India-based steel and energy company Jindal Steel and Power Ltd. (JSPL) avoided a default on its debt as it reached an agreement with lenders to refinance part of its debt under India’s 5/25 restructuring norms. The 5/25 scheme in India allows banks to extend long-term loans of 20-25 years to match the cash flow of projects, while refinancing them every five or seven years.
According to sources, lenders have agreed to restructure INR 2,500m (USD 377.3m) of its INR 450,000m (USD 6.7bn) debt, without disclosing further details.
Amongst others, lenders to JSPL are as follows:
- Axis Bank
- Bank of Maharashtra
- EXIM Bank
- HDFC Bank
- Andhra Bank
- Corporation Bank
- Punjab and Sindh Bank
Ratings agency Fitch downgraded India-based steel manufacturing company Tata Steel Ltd. and its wholly-owned subsidiary Tata Steel UK Holdings on declining profitability and a spike in leverage during FY 2016. It has placed the credit ratings of both entities on Rating Watch Evolving (RWE).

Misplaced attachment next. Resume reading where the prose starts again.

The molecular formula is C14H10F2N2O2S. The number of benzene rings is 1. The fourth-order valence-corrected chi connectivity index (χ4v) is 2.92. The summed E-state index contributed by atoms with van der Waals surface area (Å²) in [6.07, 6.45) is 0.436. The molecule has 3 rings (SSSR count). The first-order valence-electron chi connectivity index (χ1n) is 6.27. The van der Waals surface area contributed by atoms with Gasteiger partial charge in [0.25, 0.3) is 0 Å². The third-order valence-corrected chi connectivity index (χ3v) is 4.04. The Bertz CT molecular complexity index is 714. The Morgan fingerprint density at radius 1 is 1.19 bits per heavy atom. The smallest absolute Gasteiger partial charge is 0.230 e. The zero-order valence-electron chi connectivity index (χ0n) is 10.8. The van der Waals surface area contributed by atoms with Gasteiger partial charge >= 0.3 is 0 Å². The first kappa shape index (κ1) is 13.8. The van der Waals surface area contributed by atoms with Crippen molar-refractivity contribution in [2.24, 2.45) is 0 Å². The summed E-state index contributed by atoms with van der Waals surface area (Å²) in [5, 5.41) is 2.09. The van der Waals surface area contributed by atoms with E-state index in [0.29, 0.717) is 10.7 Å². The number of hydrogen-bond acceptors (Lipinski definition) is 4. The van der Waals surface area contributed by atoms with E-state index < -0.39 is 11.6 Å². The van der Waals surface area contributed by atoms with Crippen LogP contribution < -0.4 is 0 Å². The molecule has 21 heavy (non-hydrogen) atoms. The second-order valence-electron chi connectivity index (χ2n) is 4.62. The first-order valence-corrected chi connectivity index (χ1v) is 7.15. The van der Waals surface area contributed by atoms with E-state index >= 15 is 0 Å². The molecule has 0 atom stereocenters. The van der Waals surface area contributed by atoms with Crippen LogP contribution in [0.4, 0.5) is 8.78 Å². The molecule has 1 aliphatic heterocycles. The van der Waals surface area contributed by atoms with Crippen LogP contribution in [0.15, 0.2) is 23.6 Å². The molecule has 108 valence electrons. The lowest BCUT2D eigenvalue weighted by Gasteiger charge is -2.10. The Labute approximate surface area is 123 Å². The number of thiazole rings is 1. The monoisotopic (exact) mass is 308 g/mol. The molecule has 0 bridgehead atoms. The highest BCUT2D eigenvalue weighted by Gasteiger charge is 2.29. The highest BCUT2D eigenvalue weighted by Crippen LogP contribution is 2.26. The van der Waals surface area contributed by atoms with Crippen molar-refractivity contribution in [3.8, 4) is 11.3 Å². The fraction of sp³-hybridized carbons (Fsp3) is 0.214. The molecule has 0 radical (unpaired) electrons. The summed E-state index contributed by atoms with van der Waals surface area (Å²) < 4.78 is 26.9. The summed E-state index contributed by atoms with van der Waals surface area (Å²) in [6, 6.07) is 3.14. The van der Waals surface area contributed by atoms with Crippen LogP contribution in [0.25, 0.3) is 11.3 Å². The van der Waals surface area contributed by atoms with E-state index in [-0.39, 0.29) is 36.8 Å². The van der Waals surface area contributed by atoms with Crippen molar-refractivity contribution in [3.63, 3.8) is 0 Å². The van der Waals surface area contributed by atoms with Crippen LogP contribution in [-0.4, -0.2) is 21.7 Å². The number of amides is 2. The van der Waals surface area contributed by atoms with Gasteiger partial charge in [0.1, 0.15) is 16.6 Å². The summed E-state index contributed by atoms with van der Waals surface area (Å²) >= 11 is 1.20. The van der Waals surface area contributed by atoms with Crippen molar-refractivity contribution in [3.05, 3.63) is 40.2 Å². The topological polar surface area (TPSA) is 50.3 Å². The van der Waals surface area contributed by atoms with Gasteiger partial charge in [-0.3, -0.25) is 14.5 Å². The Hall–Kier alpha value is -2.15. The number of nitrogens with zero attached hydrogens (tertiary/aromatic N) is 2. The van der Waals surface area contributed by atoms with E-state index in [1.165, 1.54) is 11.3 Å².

The downgrade reflects uncertainty regarding Tata Steel’s announcement of restructuring its portfolio which includes a potential partial / complete divestment of its UK operations. A partial or a complete exit from the UK operations would be a credit positive for the company, Fitch stated.
Weak demand and overcapacity, along with softening of commodity prices globally, has affected the company. Demand growth in India for nine months ending December 2015 was at 4.7%, met largely by rising imports. However, recent moves by the Indian government to implement a minimum import price followed by a 20% duty on imports has provided some relief to domestic steel producers, but prices have still remained 20% lower than the average for FY-15.
Softening steel prices were evident in Tata Steel’s earnings for the 9M-15 period which saw consolidated EBITDA per tonne decline 35% to about INR 7,400 per tonne from Rs 11,400 per tonne in FY15, hit by a Rs 7,150 per tonne fall in realisation.
Source: Business Standard